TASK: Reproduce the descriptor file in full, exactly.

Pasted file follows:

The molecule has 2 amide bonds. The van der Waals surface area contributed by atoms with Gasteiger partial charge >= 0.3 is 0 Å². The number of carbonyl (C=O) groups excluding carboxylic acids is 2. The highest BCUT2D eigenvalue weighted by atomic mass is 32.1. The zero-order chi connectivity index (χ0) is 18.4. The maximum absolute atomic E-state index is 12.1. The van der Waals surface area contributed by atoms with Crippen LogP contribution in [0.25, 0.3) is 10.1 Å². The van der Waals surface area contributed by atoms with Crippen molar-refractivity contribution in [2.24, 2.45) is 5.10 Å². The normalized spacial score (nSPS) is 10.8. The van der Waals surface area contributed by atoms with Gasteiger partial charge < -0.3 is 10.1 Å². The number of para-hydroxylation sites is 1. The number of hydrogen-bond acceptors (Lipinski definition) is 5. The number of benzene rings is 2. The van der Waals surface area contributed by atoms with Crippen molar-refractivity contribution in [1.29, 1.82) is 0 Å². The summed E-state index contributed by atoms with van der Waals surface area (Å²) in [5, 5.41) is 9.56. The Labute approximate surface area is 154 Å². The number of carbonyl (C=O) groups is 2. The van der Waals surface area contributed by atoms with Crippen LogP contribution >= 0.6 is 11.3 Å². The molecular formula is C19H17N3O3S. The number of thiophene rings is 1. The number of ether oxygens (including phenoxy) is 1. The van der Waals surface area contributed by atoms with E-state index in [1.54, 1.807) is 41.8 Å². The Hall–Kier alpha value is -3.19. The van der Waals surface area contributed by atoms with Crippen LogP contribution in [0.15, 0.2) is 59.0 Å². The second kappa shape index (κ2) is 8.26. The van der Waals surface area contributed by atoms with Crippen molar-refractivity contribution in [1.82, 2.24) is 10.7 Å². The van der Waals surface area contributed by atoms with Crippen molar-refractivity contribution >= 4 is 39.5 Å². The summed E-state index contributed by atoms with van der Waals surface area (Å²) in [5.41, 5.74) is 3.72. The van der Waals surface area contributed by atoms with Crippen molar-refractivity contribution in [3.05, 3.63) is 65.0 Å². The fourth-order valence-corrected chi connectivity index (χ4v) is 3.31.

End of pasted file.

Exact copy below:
The molecule has 2 amide bonds. The van der Waals surface area contributed by atoms with Gasteiger partial charge >= 0.3 is 0 Å². The number of carbonyl (C=O) groups excluding carboxylic acids is 2. The highest BCUT2D eigenvalue weighted by atomic mass is 32.1. The zero-order chi connectivity index (χ0) is 18.4. The maximum absolute atomic E-state index is 12.1. The van der Waals surface area contributed by atoms with Crippen LogP contribution in [0.25, 0.3) is 10.1 Å². The van der Waals surface area contributed by atoms with Crippen molar-refractivity contribution in [2.24, 2.45) is 5.10 Å². The normalized spacial score (nSPS) is 10.8. The van der Waals surface area contributed by atoms with Gasteiger partial charge < -0.3 is 10.1 Å². The number of para-hydroxylation sites is 1. The number of hydrogen-bond acceptors (Lipinski definition) is 5. The number of benzene rings is 2. The van der Waals surface area contributed by atoms with Crippen molar-refractivity contribution in [1.29, 1.82) is 0 Å². The summed E-state index contributed by atoms with van der Waals surface area (Å²) in [5, 5.41) is 9.56. The Labute approximate surface area is 154 Å². The number of carbonyl (C=O) groups is 2. The van der Waals surface area contributed by atoms with Crippen LogP contribution >= 0.6 is 11.3 Å². The molecular formula is C19H17N3O3S. The number of thiophene rings is 1. The number of ether oxygens (including phenoxy) is 1. The van der Waals surface area contributed by atoms with E-state index in [1.54, 1.807) is 41.8 Å². The Hall–Kier alpha value is -3.19. The van der Waals surface area contributed by atoms with Crippen LogP contribution in [0.15, 0.2) is 59.0 Å². The second kappa shape index (κ2) is 8.26. The van der Waals surface area contributed by atoms with Crippen molar-refractivity contribution in [1.82, 2.24) is 10.7 Å². The van der Waals surface area contributed by atoms with Crippen molar-refractivity contribution >= 4 is 39.5 Å². The summed E-state index contributed by atoms with van der Waals surface area (Å²) in [5.41, 5.74) is 3.72. The van der Waals surface area contributed by atoms with Crippen molar-refractivity contribution in [3.05, 3.63) is 65.0 Å². The fourth-order valence-corrected chi connectivity index (χ4v) is 3.31.